One of the most important arguments of the State for avoiding the creation of new protected areas is the high cost. These costs are high primarily when one considers the perennially scarce public financing available in environmental budgets at whatever scale: municipal, state or federal (Young & Roncisvale, 2002).
Within the Amazon region, the State of Mato Grosso has the smallest proportion of its total area protected. While Pará, Rondônia and Acre hold from 26 to 33% of their territory in protected areas, Mato Grosso counts only 4%. These protected areas (including both conservation units and Indian Lands) cover a total area of 170 000 km2 in Mato Grosso. Besides their biological and cultural relevance these areas have effectively contained the advance of deforestation in the State. As can be observed in Table 3, the conservation units (5%) and Indian lands (4%) were deforested at a much lower rate than were private properties (44%). It is also worth noting that Environmental Protection Areas (APAs), one of the types of protected areas defined by the SNUC, offer little legal restriction to deforestation (and what little is afforded is poorly observed) outside of integrally protected areas. Of the 16% of total area deforested in conservation units in Mato Grosso, 11% occurred within APAs.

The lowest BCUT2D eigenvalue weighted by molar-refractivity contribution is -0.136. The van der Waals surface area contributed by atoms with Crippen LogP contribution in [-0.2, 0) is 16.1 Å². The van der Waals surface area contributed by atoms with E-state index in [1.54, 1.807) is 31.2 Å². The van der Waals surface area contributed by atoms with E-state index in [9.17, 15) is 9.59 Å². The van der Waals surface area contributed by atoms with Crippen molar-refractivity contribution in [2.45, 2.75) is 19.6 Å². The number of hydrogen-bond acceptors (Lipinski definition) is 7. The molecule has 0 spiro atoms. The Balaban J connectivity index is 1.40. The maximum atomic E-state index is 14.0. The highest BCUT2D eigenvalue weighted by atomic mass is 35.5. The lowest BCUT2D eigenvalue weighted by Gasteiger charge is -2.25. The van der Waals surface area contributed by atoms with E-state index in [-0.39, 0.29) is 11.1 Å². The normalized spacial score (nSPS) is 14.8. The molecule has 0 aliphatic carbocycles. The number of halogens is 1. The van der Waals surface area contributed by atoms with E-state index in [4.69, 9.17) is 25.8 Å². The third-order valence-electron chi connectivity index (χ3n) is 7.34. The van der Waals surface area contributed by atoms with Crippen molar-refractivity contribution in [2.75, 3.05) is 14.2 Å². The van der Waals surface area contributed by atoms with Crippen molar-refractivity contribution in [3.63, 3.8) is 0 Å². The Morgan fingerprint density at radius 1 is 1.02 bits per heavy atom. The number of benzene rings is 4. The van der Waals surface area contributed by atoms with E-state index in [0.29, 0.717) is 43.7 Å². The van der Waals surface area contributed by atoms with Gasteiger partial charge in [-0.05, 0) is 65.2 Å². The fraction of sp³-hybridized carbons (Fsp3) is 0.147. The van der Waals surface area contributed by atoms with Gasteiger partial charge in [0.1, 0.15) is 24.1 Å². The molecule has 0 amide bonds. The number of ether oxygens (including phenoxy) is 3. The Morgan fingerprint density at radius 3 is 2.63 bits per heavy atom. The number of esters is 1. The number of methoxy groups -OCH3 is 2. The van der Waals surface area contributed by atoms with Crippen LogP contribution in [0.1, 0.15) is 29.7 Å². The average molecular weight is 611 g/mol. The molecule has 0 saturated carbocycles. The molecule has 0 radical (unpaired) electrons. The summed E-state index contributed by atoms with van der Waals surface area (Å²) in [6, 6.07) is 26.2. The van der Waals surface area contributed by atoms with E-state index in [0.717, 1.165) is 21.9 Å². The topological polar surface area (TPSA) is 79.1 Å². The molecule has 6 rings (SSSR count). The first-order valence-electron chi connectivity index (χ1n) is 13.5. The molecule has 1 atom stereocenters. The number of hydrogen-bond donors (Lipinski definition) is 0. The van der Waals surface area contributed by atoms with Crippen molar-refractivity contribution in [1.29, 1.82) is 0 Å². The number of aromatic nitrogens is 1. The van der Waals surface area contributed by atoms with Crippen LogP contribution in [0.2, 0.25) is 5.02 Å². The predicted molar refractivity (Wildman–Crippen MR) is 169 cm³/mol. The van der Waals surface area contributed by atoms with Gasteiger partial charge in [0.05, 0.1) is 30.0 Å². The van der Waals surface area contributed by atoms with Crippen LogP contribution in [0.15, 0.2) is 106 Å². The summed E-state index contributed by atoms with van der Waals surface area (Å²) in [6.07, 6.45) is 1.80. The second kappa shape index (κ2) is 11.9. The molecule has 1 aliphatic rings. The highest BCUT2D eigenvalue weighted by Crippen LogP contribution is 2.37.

Table 3: Total deforestation and natural remnants by tenure type in MT, 2007.
Conservation Units (not including APAs)
Other areas (settlements, properties and squatters)
Sources: SEMA-MT (UCs, TIs, SISLAM), 2007; analysis by ICV.
The deforestation that still occurs within protected areas is owed to the fact that properties or squatters’ rights are not wholly expropriated or indemnified by the State. Thus these properties are a source of ongoing conflicting claims within these areas. According to information made available by the State’s Secretariat of the Environment (SEMA-MT), the total area of State protected area units that have been created but not yet indemnified is approximately 9000 km2. To reduce deforestation within these areas, tenure regularization is therefore fundamental.